PARIS/LONDON, March 07 (Fitch) Fitch Ratings has affirmed the
Mechanism's (ESM) Long-term Issuer Default Rating (IDR) at 'AAA'
with a Stable
Outlook and Short-term IDR at 'F1+'.
KEY RATING DRIVERS
The affirmation and Stable Outlook reflect the following key
ESM's ratings are underpinned by the strong level of support
provided by the 17
euro area member states (EAMS), reflected in the large amount of
capital subscribed (EUR620bn) and the high share (61.6%) of
provided by shareholders rated 'AA-' and above. If ESM operates
capacity, 92.3% of its debt would be covered by liquid assets
and the callable
capital of EAMS currently rated at least 'AA-'. However, the
quality of EAMS has declined since ESM inception. Over time,
this could result
in a weakening in the quality of support.
ESM's callable capital mechanism is stronger than that of other
development banks (MDBs). Capital can be called not only to
replenish capital in
the event of losses, but also to increase ESM's lending
capacity. To avoid a
default from ESM on its debt obligations, an emergency capital
unique among MDBs, has been established. It allows the ESM's
to call capital without approval of the governing bodies. The
commitment of EAMS
to provide callable capital is legally binding.
ESM benefits from a relatively high capitalisation ratio and the
that paid-in capital/reserves will always be equal to at least
outstanding debt. In the event that the ESM reached its EUR500bn
capacity limit, the equity-to-assets ratio would stand at 13.8%,
which is in
line with other 'AAA' rated European MDBs. As of end-December
2013, EUR64bn out
of the total subscribed capital of EUR80bn had been paid in,
with the balance to
be disbursed by April 2014.
Risk management guidelines are conservative, especially for
ensure that ESM will not suffer a cash shortfall in the event of
a default from
a borrower. Funds from the paid-in capital will not be lent and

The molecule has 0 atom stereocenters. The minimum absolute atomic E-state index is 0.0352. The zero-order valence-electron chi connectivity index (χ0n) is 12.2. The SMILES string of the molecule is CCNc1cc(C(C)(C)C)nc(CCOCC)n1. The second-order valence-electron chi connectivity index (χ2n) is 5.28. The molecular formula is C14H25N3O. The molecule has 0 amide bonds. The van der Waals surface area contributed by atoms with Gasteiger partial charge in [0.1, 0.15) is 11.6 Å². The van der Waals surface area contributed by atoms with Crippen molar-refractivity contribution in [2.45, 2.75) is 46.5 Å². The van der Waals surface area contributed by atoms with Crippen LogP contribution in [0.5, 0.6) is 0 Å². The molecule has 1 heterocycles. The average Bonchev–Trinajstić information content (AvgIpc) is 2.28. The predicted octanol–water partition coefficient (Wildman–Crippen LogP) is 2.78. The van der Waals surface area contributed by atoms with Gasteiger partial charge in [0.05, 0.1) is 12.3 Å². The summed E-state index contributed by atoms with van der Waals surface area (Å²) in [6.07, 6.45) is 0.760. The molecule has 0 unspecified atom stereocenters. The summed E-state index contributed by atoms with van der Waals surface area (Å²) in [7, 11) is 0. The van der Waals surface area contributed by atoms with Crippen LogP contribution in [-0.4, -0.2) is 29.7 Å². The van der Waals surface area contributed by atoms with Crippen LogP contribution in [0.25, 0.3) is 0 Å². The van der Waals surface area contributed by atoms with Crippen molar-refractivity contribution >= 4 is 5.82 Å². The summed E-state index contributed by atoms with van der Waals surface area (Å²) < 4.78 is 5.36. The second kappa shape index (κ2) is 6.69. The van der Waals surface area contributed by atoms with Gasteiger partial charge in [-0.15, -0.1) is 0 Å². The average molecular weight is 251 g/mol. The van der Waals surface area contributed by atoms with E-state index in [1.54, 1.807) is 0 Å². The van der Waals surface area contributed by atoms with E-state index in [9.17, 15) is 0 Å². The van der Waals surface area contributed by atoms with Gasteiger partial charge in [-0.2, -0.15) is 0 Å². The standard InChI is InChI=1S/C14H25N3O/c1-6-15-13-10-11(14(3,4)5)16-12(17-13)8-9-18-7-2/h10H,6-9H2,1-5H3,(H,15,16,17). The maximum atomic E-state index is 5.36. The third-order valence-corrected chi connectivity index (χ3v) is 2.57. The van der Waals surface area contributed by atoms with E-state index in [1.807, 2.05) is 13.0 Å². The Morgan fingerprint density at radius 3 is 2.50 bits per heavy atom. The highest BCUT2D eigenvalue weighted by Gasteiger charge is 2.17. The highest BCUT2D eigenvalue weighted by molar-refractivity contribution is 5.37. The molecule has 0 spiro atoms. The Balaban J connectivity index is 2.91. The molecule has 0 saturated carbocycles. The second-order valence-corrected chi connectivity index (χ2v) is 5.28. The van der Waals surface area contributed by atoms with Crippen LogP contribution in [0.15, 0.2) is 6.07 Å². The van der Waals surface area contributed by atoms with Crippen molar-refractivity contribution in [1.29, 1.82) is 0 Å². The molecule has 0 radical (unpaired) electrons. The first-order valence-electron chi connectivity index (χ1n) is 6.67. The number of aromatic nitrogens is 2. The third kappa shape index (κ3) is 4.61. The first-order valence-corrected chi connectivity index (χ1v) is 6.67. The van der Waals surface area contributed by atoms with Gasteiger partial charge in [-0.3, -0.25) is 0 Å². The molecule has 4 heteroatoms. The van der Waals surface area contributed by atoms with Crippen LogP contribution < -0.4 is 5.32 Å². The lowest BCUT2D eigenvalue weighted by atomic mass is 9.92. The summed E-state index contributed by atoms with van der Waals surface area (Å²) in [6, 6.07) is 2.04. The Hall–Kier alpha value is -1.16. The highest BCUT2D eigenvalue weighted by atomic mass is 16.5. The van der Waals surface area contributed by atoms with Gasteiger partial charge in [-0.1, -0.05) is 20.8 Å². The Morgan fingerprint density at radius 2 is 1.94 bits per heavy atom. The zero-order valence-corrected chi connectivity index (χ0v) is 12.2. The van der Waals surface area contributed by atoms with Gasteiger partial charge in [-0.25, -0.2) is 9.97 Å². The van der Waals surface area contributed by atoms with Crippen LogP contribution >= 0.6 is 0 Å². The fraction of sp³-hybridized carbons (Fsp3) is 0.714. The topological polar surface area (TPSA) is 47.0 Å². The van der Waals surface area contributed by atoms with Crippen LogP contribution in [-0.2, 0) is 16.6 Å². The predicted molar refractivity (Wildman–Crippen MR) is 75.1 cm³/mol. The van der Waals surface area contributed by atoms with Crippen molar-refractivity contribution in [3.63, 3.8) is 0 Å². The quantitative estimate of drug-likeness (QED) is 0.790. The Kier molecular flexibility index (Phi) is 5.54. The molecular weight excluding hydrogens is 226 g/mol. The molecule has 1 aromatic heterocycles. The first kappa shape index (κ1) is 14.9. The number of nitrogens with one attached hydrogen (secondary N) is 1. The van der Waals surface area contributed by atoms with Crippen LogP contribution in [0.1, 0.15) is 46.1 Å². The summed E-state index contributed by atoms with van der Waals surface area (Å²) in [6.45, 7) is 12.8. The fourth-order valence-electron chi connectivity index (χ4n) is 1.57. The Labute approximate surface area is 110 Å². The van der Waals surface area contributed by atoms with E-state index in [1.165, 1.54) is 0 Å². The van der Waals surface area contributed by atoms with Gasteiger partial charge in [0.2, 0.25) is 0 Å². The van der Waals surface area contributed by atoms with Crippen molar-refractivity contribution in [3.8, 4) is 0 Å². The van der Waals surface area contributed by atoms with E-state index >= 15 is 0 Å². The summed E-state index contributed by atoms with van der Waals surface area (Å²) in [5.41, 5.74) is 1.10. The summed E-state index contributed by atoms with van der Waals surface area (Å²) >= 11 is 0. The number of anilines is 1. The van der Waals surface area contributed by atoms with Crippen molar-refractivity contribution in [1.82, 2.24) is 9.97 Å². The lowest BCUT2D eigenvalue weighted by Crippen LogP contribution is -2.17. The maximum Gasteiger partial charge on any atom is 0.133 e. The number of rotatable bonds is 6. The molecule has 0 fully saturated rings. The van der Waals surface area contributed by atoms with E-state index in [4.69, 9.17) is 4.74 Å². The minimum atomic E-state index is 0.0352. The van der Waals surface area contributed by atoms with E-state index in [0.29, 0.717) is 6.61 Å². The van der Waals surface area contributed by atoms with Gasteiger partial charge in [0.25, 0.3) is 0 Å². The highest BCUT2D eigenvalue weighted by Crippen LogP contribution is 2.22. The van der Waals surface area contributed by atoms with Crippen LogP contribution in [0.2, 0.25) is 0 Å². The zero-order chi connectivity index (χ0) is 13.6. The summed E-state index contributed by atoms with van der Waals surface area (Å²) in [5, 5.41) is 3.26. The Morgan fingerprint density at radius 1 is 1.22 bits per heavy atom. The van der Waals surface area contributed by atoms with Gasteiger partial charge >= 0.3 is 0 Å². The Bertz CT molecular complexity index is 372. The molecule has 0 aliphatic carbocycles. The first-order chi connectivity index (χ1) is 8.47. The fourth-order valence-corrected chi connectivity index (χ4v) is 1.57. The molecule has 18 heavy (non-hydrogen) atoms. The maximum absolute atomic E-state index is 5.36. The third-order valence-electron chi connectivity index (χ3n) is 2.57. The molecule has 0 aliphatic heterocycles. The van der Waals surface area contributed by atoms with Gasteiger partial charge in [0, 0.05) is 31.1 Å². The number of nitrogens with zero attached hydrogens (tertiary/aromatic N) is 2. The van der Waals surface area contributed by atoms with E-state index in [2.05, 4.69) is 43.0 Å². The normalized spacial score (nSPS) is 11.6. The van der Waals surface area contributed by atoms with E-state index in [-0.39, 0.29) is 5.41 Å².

will be used as
a liquidity buffer, which is expected to cover ESM's liquidity
needs for the
next 12 months. Investments in liquid assets are governed by
As of end-December 2013, the minimum rating requirement for
treasury assets is
ESM enjoys preferred creditor status (PCS) only junior to the
IMF, which reduces
sovereign credit risk and enhances recovery prospects in the
event of default.
PCS is clearly stated in the founding treaty of ESM, which is
unique among MDBs.
However, the PCS does not apply to the EUR41.3bn facility
granted by the
European Financial Stability Facility (EFSF; AA+) to the Spanish
was transferred to and replaced by the ESM financial assistance.
It does apply
to the EUR9bn financial assistance facility provided to Cyprus,
EUR4.6bn had been drawn as of end-December 2013.
These features offset the extremely high concentration of
constitutes ESM's main weakness. As of end-December 2013,
concentrated on only two sovereign borrowers, Spain and Cyprus.
ESM has no
concentration limit and all its financing could, in an extreme
concentrated on a single borrower.
Member states agreed in 2013 to extend ESM's mandate to Direct
Instruments (DRI), aimed at financial institutions in the
eurozone. DRI will
become operational once the Single Supervisor Mechanism has been
not before November 2014. In Fitch's view, capital injections
into banks, which
are inherently riskier than loans and not protected by PCS, will
ESM's intrinsic credit quality, making its IDR reliant on
support from EAMS.
The Stable Outlook reflects Fitch's assessment that downside
risks to the 'AAA'
rating are currently not material.
As DRI is implemented, the ability and willingness by EAMS to
support the ESM
will become more important to its rating than its intrinsic
considers support as currently commensurate with ESM's 'AAA'
rating thanks to
the specificity of the callable capital mechanism and the still
rating of EAMS despite past ratingrevious downgrades. However,
downgrades, particularly of a large highly-rated EAMS, would
pressure on ESM's IDR.
Fitch could adjust these rating sensitivities if the
implementation of DRI was
accompanied by significant credit risk mitigants that supported
strengths of the ESM, thereby making the rating less dependent
on support from
The ratings and Outlook are sensitive to a number of
- The ratings are based upon the assumption of ESM using its
capacity under the existing legislative framework.
- Fitch assumes that the risk of fragmentation of the eurozone
- Fitch assumes that no large EAMS will choose to leave the
eurozone and that
highly rated member states will remain committed to responding
to any capital
- With the exception of the introduction of DRI, Fitch expects
change in the overall mandate and operations of the ESM.
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Additional information is available at www.fitchratings.com.
Applicable criteria, 'Rating Multilateral Development Banks',
dated 23 May 2012,
are available at www.fitchratings.com
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